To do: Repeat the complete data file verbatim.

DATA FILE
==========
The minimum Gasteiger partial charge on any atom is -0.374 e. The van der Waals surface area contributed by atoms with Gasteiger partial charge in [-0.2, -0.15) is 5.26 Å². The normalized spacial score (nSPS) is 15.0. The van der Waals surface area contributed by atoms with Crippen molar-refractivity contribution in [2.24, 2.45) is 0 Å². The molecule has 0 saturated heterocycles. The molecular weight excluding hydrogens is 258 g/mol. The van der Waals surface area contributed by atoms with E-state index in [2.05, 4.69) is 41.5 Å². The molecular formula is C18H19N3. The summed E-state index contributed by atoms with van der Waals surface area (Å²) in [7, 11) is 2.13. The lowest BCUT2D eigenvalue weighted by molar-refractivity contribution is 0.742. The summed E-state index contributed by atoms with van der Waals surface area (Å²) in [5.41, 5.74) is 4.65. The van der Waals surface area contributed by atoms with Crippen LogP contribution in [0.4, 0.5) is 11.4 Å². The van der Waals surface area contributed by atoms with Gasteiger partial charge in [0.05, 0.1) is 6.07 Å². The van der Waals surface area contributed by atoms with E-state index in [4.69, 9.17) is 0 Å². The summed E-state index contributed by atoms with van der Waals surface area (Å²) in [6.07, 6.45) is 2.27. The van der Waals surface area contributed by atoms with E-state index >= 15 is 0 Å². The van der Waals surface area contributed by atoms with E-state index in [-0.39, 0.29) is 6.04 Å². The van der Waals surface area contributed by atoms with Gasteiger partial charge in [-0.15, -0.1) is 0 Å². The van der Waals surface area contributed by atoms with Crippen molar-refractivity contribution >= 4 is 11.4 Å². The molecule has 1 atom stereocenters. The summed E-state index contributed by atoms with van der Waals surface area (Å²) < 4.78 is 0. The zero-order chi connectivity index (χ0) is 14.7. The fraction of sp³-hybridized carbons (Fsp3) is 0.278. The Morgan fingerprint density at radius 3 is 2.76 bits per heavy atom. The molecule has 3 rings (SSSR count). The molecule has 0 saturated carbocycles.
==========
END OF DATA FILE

The minimum Gasteiger partial charge on any atom is -0.374 e. The van der Waals surface area contributed by atoms with Gasteiger partial charge in [-0.2, -0.15) is 5.26 Å². The normalized spacial score (nSPS) is 15.0. The van der Waals surface area contributed by atoms with Crippen molar-refractivity contribution in [2.24, 2.45) is 0 Å². The molecule has 0 saturated heterocycles. The molecular weight excluding hydrogens is 258 g/mol. The van der Waals surface area contributed by atoms with E-state index in [2.05, 4.69) is 41.5 Å². The molecular formula is C18H19N3. The summed E-state index contributed by atoms with van der Waals surface area (Å²) in [7, 11) is 2.13. The lowest BCUT2D eigenvalue weighted by molar-refractivity contribution is 0.742. The summed E-state index contributed by atoms with van der Waals surface area (Å²) in [5.41, 5.74) is 4.65. The van der Waals surface area contributed by atoms with Crippen LogP contribution in [0.4, 0.5) is 11.4 Å². The van der Waals surface area contributed by atoms with Gasteiger partial charge in [0.05, 0.1) is 6.07 Å². The van der Waals surface area contributed by atoms with E-state index in [4.69, 9.17) is 0 Å². The summed E-state index contributed by atoms with van der Waals surface area (Å²) in [6.07, 6.45) is 2.27. The van der Waals surface area contributed by atoms with E-state index >= 15 is 0 Å². The van der Waals surface area contributed by atoms with E-state index in [-0.39, 0.29) is 6.04 Å². The van der Waals surface area contributed by atoms with Gasteiger partial charge in [-0.15, -0.1) is 0 Å². The van der Waals surface area contributed by atoms with Crippen molar-refractivity contribution >= 4 is 11.4 Å². The molecule has 1 atom stereocenters. The summed E-state index contributed by atoms with van der Waals surface area (Å²) < 4.78 is 0. The zero-order chi connectivity index (χ0) is 14.7. The fraction of sp³-hybridized carbons (Fsp3) is 0.278. The Morgan fingerprint density at radius 3 is 2.76 bits per heavy atom. The molecule has 3 rings (SSSR count). The molecule has 0 saturated carbocycles.